The fear of losing your hair, along with actually losing it, is truly worse than having it gone. I would have never believed it, but it is the honest truth.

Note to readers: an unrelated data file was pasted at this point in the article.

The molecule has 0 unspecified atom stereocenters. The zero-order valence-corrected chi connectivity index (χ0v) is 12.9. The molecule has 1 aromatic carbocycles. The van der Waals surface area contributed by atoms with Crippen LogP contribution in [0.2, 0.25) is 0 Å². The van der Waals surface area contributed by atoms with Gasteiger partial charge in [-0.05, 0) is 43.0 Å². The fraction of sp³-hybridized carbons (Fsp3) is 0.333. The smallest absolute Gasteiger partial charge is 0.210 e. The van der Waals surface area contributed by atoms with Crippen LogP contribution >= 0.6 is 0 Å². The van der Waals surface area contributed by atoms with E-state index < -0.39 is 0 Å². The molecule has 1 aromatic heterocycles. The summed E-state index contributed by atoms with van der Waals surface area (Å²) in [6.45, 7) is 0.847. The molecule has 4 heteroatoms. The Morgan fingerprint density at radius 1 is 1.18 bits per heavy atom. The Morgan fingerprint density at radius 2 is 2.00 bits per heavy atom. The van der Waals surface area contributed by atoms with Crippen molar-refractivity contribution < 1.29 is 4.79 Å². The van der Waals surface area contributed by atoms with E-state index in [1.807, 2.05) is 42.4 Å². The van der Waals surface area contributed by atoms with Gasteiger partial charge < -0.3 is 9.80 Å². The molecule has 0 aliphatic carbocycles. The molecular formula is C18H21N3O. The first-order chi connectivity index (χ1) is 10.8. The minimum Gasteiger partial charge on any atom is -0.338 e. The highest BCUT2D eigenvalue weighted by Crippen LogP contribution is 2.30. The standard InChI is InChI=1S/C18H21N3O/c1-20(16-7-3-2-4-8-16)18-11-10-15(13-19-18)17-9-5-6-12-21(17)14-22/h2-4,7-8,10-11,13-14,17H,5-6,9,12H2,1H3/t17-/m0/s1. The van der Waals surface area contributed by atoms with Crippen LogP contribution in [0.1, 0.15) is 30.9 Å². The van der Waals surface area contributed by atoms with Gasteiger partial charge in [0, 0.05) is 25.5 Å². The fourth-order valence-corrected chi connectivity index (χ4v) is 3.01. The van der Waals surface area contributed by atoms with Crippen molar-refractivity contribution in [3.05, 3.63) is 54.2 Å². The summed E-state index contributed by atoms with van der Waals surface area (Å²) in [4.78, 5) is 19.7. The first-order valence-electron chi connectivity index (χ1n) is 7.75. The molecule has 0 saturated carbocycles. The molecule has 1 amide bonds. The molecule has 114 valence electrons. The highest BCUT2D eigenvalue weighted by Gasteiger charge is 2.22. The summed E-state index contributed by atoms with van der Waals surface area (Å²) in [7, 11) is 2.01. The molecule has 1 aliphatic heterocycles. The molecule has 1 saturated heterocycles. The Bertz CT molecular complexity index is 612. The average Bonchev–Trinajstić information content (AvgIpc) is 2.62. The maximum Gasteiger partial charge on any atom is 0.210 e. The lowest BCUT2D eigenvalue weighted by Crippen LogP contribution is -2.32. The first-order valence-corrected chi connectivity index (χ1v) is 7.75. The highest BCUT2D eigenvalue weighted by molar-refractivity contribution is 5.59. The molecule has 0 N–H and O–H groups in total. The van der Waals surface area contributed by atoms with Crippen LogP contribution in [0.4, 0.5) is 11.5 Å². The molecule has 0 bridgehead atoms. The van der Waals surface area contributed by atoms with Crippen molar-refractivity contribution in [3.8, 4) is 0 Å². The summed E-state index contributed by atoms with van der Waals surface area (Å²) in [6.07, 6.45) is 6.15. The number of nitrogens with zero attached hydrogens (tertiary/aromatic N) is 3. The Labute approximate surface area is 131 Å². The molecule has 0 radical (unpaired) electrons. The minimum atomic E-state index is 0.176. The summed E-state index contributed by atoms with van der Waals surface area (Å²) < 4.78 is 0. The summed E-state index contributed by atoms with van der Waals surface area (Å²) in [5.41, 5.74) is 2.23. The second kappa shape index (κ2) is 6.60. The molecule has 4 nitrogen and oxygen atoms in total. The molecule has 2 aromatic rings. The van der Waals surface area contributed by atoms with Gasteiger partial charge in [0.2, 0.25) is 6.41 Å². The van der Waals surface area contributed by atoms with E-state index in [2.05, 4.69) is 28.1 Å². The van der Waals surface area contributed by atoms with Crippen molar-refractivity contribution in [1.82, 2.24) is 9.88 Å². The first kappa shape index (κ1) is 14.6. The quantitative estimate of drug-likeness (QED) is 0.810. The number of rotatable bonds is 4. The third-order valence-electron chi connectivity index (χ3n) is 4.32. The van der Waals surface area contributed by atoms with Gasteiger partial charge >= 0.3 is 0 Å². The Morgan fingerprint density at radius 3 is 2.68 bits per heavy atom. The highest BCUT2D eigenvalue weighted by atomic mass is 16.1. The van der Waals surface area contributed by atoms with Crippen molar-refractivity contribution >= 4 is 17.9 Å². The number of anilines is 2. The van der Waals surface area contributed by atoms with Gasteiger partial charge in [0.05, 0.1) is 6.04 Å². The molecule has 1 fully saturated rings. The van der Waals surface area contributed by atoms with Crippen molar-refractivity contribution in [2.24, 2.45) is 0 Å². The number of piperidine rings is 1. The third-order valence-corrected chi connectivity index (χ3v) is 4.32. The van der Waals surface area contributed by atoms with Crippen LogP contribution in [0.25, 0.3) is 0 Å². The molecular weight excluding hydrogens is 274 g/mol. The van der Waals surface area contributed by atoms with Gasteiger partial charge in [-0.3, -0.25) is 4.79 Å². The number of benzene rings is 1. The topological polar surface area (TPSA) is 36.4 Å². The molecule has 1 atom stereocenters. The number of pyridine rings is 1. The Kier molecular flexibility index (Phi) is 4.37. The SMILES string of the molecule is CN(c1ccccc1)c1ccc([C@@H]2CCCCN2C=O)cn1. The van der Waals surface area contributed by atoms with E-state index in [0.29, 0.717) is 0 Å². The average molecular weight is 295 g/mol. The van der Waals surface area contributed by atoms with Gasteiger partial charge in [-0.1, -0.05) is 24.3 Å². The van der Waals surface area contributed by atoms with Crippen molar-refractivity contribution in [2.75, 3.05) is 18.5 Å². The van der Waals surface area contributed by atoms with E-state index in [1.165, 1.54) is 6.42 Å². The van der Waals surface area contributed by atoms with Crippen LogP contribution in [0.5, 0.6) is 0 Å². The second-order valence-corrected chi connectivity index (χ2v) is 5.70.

I actually made a hair appointment to chop off the rat tail, as we have so lovingly nicknamed my once luscious mane, for a week ago Friday. But, I was ill and did not have the courage to drive to the salon where I have been getting my hair cut for many years now. I was ill, but I couldn't help feeling that if I actually did cut it off I would be giving in, I would be giving up. It feels like I am being erased. It is so hard to explain. Anyway, one more week of trying hats and hankies and I had enough. I spoke with a kind friend and she said she would do the deed for me. It is so personal, I was so afraid of it. But, after it was over I actually felt better. I am glad I found the courage to just clean it up a bit. She did a great job and gave me a cute little bob that will slowly fall out over the course of the next few months. It fits a lot easier under a hat and a scarf. I wish I would have just bucked up and done it a month ago. I think I may even go shorter if it continues to thin. She mentioned that it may not have been so difficult had the process of the thinning been quicker instead of gradually dragging on for months. The hardest part for me is not knowing if or when it will all just fall out. It's frightening when you comb your hair and handfuls of it fall out. I am quickly learning what people with thinner hair go through, my scalp is not only more visible but extremely sensitive to sunlight and cool weather. I am happy to put a hat or scarf on for the warmth alone. Don't ask a cancer patient what is more important - their hair or their life? We all know the answer to that one. Yet, I don't see any 'hair loss' brochures anywhere for chemo patients. I can't imagine posters with bald women and the words," Lose your hair, gain your life." If that were the case, we would get out the clippers ourselves.